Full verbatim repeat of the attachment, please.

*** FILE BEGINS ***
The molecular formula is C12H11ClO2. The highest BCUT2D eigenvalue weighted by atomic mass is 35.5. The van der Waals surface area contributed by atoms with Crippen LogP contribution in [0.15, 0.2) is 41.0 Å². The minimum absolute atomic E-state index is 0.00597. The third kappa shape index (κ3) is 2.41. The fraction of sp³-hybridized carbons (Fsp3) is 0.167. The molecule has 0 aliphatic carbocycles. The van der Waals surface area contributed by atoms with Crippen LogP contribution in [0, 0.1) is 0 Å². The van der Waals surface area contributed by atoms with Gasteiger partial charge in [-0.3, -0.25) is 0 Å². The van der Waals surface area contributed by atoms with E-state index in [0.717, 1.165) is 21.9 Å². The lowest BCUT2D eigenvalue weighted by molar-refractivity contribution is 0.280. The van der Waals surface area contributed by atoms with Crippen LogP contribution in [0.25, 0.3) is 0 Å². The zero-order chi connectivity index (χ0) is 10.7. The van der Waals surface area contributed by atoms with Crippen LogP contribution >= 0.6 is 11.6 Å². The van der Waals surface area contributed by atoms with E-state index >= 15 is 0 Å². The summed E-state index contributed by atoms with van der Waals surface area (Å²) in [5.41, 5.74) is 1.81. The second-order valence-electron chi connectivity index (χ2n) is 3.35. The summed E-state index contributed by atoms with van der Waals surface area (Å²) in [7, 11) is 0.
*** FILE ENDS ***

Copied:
The molecular formula is C12H11ClO2. The highest BCUT2D eigenvalue weighted by atomic mass is 35.5. The van der Waals surface area contributed by atoms with Crippen LogP contribution in [0.15, 0.2) is 41.0 Å². The minimum absolute atomic E-state index is 0.00597. The third kappa shape index (κ3) is 2.41. The fraction of sp³-hybridized carbons (Fsp3) is 0.167. The molecule has 0 aliphatic carbocycles. The van der Waals surface area contributed by atoms with Crippen LogP contribution in [0, 0.1) is 0 Å². The van der Waals surface area contributed by atoms with Gasteiger partial charge in [-0.3, -0.25) is 0 Å². The van der Waals surface area contributed by atoms with E-state index in [0.717, 1.165) is 21.9 Å². The lowest BCUT2D eigenvalue weighted by molar-refractivity contribution is 0.280. The van der Waals surface area contributed by atoms with Crippen LogP contribution in [0.25, 0.3) is 0 Å². The zero-order chi connectivity index (χ0) is 10.7. The van der Waals surface area contributed by atoms with Crippen LogP contribution >= 0.6 is 11.6 Å². The van der Waals surface area contributed by atoms with E-state index >= 15 is 0 Å². The summed E-state index contributed by atoms with van der Waals surface area (Å²) in [5.41, 5.74) is 1.81. The second-order valence-electron chi connectivity index (χ2n) is 3.35. The summed E-state index contributed by atoms with van der Waals surface area (Å²) in [7, 11) is 0.